ordered geometry
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line segment^{} \PMlinkescapephrasegenerated by \PMlinkescapephraseopposite sides \PMlinkescapephraseend points^{}
1 Definition
Let $(A,B)$ be a linear ordered geometry, where $A=(P,n,I)$ is an incidence geometry, and $B$ is a strict betweenness relation. Recall that $P$ is partitioned into disjoint sets ${P}_{0},\mathrm{\dots},{P}_{n}$, where $n$ is a positive integer.
For $$, let
${B}_{i}$  $=$  $\mathrm{\{}(p,a,q)\in {P}_{0}\times {P}_{i}\times {P}_{0}\mid p,q\text{do not lie on}a,$  
$\text{and there exists a point}r\text{lying on}a\text{such that}(p,r,q)\in B\},$ 
and
$${B}_{i}(a)=\{(p,q)\mid (p,a,q)\in {B}_{i}\}.$$ 
For any $a\in {P}_{i}$, the set is symmetric^{} and antireflexive.
We say that the hyperplane^{} $a\mathrm{\in}{P}_{i}$ is
between $p$ and $q$ if $(p,q)\in {B}_{i}(a)$.
We see that ${B}_{0}=B$.
Let’s look at the case when $i=1$. If $(p,\mathrm{\ell},q)\in {B}_{1}$ where
$\mathrm{\ell}$ is a line, then $p,q$ and $\mathrm{\ell}$ necessarily lie on a common
plane $\pi $.
The above diagram seems to suggest that $\mathrm{\ell}$ “separates $\pi $ into two regions”. However, this is not true in general without the next axiom.
An ordered geometry $(A,B)$ is a linear ordered geometry such that

S1
for any three noncollinear points $p,q,r$, and any line $\mathrm{\ell}$ lying on the same plane $\pi $ generated by $p,q,r$, if $(p,q)\in {B}_{1}(\mathrm{\ell})$ and if $r$ does not lie on $\mathrm{\ell}$, then at least one of $(q,r),(r,p)\in {B}_{1}(\mathrm{\ell})$.
In fact, in axiom S1, it can be shown that exactly one of $(q,r)$ and $(r,p)$ is in ${B}_{1}(\mathrm{\ell})$. This axiom says that “a line lying on a plane separates the plane into two mutually exclusive subsets”.
Each subset is called an (open) half plane of the line.
A closed half plane is just the union of one of its open half planes and the line itself.
Suppose points $p,q$ and line $\mathrm{\ell}$ lie on plane $\pi $ and that $\mathrm{\ell}$ is between $p$ and $q$. Then we say that $p$ and $q$ are on the opposite sides of line $\mathrm{\ell}$. Two points are on the same side of line $\mathrm{\ell}$ if they are not on the opposite sides of $\mathrm{\ell}$. If $r$ is a third point (distinct from $p,q$) that lies on $\pi $ and not on $\mathrm{\ell}$, then according to axiom S1 above, $r$ must be on the same side of either $p$ or $q$ (but not both!). Same sidedness is an equivalence relation^{} on points of $A$.
3
An equivalent^{} characterization of axiom S1 is in the form of Pasch’s theorem.
The ten conditions or axioms (seven betweenness, two collinearity,
and one “separation^{}” axioms) are sometimes called the “order axioms”
of $A$.
It is customary, in an ordered geometry, to identify each element of
$P$ by its shadow (http://planetmath.org/IncidenceGeometry) (a subset of ${P}_{0}$), and we shall do so in this discussion. A line, for example, will then consist of points that are incident^{} with it, as opposed to an abstract element of ${P}_{1}$.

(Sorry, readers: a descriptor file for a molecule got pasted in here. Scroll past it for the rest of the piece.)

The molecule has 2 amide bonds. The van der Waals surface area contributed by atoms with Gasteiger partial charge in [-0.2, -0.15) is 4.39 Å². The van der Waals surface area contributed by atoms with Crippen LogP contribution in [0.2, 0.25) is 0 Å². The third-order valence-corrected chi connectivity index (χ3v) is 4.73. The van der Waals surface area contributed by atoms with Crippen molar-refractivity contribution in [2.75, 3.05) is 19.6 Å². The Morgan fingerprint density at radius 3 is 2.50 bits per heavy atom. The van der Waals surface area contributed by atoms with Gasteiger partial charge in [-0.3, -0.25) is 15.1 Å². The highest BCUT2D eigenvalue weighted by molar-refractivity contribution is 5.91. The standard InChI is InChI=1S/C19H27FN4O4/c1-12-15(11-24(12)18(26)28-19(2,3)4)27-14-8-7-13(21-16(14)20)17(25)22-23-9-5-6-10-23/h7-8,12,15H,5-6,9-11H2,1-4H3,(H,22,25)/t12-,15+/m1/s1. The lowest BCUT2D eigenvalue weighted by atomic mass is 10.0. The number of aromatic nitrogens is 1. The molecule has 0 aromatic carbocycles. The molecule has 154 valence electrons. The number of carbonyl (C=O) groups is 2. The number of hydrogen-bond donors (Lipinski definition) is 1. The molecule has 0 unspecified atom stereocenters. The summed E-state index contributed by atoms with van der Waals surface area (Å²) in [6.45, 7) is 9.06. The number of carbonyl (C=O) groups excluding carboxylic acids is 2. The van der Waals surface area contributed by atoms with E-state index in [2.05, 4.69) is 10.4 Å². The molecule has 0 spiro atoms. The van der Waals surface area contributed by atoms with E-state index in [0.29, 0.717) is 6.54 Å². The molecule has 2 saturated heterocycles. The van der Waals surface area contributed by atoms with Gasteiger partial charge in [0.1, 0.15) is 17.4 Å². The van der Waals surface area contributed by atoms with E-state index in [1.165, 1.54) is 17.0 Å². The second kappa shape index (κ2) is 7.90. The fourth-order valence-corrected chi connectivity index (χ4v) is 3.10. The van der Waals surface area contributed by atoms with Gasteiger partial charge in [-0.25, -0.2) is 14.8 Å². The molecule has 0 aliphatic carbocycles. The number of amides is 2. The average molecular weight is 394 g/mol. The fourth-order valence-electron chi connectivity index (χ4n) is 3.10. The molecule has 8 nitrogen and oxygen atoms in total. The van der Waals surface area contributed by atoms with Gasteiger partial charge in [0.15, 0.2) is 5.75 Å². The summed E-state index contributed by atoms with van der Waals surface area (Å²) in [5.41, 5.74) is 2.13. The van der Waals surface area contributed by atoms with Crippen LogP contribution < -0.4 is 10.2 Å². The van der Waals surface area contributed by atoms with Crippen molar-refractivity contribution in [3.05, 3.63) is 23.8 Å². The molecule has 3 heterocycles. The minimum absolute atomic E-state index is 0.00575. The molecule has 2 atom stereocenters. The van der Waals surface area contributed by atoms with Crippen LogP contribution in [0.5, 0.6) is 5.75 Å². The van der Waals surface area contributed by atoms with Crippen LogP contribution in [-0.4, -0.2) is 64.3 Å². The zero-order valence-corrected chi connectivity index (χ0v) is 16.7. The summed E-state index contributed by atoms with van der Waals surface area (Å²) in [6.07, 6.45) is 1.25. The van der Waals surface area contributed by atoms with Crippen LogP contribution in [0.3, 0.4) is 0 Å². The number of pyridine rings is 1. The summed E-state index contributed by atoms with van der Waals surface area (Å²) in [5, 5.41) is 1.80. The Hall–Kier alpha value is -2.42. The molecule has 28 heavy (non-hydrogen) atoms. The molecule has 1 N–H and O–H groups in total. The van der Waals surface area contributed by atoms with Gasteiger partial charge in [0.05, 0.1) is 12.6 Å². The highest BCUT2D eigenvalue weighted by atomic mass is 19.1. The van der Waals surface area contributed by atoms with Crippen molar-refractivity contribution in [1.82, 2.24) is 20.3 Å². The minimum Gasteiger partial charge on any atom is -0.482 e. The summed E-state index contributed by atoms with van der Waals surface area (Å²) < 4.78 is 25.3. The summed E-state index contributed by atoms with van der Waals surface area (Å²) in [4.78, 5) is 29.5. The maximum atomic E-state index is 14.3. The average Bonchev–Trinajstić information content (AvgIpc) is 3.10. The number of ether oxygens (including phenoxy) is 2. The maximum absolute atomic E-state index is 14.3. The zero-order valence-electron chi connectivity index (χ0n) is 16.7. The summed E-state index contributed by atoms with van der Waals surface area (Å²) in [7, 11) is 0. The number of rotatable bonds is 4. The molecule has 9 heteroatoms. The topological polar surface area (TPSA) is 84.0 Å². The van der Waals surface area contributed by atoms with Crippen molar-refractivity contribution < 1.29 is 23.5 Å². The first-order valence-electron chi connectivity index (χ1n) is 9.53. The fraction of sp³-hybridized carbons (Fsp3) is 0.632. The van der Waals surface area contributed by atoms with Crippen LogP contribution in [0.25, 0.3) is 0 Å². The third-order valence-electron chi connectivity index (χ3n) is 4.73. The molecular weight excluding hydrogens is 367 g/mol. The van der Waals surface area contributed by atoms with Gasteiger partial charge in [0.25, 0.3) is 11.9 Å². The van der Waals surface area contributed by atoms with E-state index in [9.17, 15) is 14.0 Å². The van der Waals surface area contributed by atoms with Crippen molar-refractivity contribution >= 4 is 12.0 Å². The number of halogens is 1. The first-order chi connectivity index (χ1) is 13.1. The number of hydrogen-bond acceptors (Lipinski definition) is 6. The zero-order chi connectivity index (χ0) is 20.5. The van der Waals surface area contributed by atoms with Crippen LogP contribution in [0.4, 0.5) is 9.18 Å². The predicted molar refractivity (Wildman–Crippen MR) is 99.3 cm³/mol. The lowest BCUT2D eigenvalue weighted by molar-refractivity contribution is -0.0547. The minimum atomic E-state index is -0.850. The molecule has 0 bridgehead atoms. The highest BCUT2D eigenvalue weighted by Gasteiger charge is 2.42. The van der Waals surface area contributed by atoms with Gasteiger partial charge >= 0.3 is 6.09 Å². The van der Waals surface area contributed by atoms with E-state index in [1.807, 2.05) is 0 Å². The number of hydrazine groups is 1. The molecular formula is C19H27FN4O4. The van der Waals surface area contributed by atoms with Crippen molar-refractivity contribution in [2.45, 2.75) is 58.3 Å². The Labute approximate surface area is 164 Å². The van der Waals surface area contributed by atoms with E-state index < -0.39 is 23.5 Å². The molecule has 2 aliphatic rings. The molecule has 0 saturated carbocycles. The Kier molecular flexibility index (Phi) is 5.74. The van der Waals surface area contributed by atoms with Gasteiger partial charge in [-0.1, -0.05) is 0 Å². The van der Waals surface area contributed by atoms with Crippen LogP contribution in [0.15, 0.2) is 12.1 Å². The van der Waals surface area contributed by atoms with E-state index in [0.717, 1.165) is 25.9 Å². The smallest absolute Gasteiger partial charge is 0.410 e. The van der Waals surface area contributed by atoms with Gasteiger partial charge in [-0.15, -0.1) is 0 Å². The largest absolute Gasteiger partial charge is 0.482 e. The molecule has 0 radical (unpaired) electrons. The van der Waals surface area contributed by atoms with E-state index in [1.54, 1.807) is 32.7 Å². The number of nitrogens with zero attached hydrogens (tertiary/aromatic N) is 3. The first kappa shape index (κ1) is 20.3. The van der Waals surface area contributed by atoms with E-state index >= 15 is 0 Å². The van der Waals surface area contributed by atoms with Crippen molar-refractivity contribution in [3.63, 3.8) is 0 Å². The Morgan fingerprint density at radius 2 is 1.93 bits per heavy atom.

Hence, we shall also confuse the notation $\overleftrightarrow{pq}$ with ${I}_{0}(\overleftrightarrow{pq})$.
2 Remarks

•
Law of Trichotomy on a strict betweenness relation: Let $B$ be a strict betweenness relation. If $p,q,r$ are collinear, then exactly one of $(p,q,r)$, $(q,r,p)$, or $(r,p,q)\in B$.

•
In an ordered geometry, one can define familiar concepts, such as a line segment, a ray, even an angle, using the order axioms above. For example, ${B}_{p*q}$ is called the open line segment between $p$ and $q$, and is more commonly denoted by $\overline{pq}$, or $(p,q)$. A closed line segment between $p$ and $q$ is just $\{p\}\cup \overline{pq}\cup \{q\}$, denoted by $[p,q]$. From the third remark under betweenness relation, $\overline{pq}={B}_{p*q}={B}_{q*p}=\overline{qp}$. The points $p$ and $q$ are called the end points of $\overline{pq}$.

•
A ray is defined to be ${B}_{pq}$. For a more detailed discussion, see the entry on ray (http://planetmath.org/Ray).

•
$\overleftrightarrow{pq}=B(p,q)$.

•
$\overline{pq}\subset \overleftrightarrow{pq}$. The inclusion is strict, since there exists a point $r$ such that $(p,q,r)\in B$ by order axiom S1. $r$ lies on the $\overleftrightarrow{pq}$ and is clearly distinct from both $p$ and $q$.

•
Any line segment $\overline{pq}$ in an ordered geometry, in to being orderable, is linearly orderable, thanks to the Law of Trichotomy.

•
It fact, $\le $, defined on a line segment, can be extended to a linear order defined on the line that includes the segment (see the last remark above on betweenness relation). This shows that every line in an ordered geometry can be linearly ordered.
References
 1 D. Hilbert, Foundations of Geometry, Open Court Publishing Co. (1971)
 2 K. Borsuk and W. Szmielew, Foundations of Geometry, NorthHolland Publishing Co. Amsterdam (1960)
 3 R. Hartshorne, Geometry^{}: Euclid and Beyond, Springer (2000)
Title  ordered geometry 
Canonical name  OrderedGeometry 
Date of creation  20130322 15:28:21 
Last modified on  20130322 15:28:21 
Owner  CWoo (3771) 
Last modified by  CWoo (3771) 
Numerical id  43 
Author  CWoo (3771) 
Entry type  Definition 
Classification  msc 51G05 
Synonym  open interval 
Synonym  closed interval 
Synonym  interval 
Related topic  PaschsTheorem 
Defines  half plane 
Defines  side of line 
Defines  open line segment 
Defines  closed line segment 
Defines  opposite sides 
Defines  open half plane 
Defines  closed half plane 
Defines  end points 
Defines  open line segment 
Defines  closed line segment